Thursday, February 16, 2012

the itsy-bitsy spider

Quote of note: “I think they kind of complement each other in like a psycho way."--Student on the relationship between Macbeth and Lady Macbeth

16-year-old boys are gross. This is stating an obvious fact, but on Monday I saw further validation of it. In the middle of my honors class, a student ate a spider. I just need to take a second to first say EWWW. We’re not even going to pay attention to the fact that I was already freaked out due to my fear of spiders. Two boys spotted one floating in front of them, and plucked it off of its silky thread. The other kids expressed their disgust at how close it was to one student’s mouth. The boys squished it on the floor, and then one of them picked it back up, and as I watched open-mouthed in horror, placed it in his mouth. One girl had her hands over her mouth, her eyes wide as saucers, and I would have laughed at the comedy of it if I hadn’t been feeling physically ill.

The class was going nuts, and I sent the bug-eater out of class. Afterwards, I informed him that he needed to serve detention with me the next day. (There are many times as a teacher when I find myself doing things I’d never imagined or stringing together words in a very unexpected combination, and this was certainly one of those times.) When I asked him what the heck he was thinking, he said he felt like the people wanted it, so he did it. I told him no, you just wanted to show off. At his detention, I told him he needed to write a letter. There had been a couple of other incidents in the last couple of weeks, and so I requested that he write about how his behavior is sometimes disruptive and unacceptable, and how he can go about improving it. He wrote a nice little letter, complete with diagrams.

I talked to the student at the end of the detention, and told him that on his last report card, I wrote that he talks too much, but also that he is a pleasure to have in class. Interesting combo, huh? I explained that while he has his obnoxious teenage boy moments, he’s also a nice, bright kid who shows a lot of enthusiasm for the material. That enthusiasm is wonderful, but he needs to harness it a bit and show it in a more appropriate manner, and stop with the antics and outbursts that become distractions. He agreed, and said that he would try. Our talk ended with smiles, and I hope that now, when I cue him to quiet and calm down, he will be quicker to adjust his behavior and will not allow it to escalate to such disruptive (or gross) proportions.

Monday, February 6, 2012

baby steps

There are some kids I just can't fully figure out. I have his one girl who is surly about 90% of the time: ignores me when I say hi as she walks in the room, rolls her eyes and makes faces when I tell her to put her phone away, sulks in her seat, doesn't want to participate, and won't make presentations or even participate in Socratic Circles. She flat-out refused to write a major paper, and ended up failing last term. Yet every now and then, a totally different girl shows up in my class. This version of her is intelligent, engaged in the class, willing to ask for help, and even allows a smile to cross her face.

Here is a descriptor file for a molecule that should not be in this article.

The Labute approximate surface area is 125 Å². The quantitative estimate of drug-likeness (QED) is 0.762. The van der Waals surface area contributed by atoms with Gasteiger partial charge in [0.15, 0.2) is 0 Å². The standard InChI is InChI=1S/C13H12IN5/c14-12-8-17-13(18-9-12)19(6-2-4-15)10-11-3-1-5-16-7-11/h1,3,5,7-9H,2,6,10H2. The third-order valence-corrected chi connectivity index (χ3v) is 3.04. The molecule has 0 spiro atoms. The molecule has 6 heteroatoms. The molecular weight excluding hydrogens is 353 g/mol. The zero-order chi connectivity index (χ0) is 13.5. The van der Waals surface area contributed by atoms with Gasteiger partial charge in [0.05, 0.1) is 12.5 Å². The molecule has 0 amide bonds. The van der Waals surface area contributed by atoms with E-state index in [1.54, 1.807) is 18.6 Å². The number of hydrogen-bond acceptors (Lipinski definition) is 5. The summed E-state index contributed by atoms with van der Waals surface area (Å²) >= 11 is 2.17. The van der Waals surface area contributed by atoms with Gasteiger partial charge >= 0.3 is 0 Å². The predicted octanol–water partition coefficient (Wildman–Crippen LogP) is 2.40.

The pleasant version made an appearance last week, and it was like a breath of fresh air (it's quite exhausting dealing with so much attitude from a student all the time). She was working hard on a project, asking me questions to see if she was on the right track. When it came time to do the presentations, I expected her to give me some version of her usual "I hate people and I don't do presentations" explanation. But instead, she got up and made her presentation, and actually did a nice job! Oy, I was kvelling. After the presentations, we moved into a discussion about the end of the book, and she participated a number of times, adding valuable insight to the conversation. She didn't look as though someone were pulling her teeth, but rather had a smile on her face, as though she were--dare I say it?--enjoying class. I was so excited about this development, I kept talking about it for the rest of the day.

The student didn't participate in our Socratic Circle last week (well, she did talk in the outer circle, but was silent in the more important inner circle), but she wasn't in a bad mood, and I hoped she'd be willing to participate again this week. However, her darker side returned today. She wouldn't even face forward in her seat, which was especially great considering that I was being evaluated by my coordinator today (although I think that went fairly well overall, despite a couple of these small issues). I know she has a lot of crap going on at home, as I have contacted her dad before, and this is probably all just a defense mechanism, but it kind of upsets me. I know that she is a smart, capable student, but she is her own worst enemy. I hate wanting a kid to succeed more than they want it for themselves. Last week gave me hope, but today made me worried that it was just  fluke. Hopefully it is a baby step in the right direction; perhaps her happier, more driven side will start making more appearances. I'm trying to encourage her without pushing her, and hopefully she will see that I am truly on her side.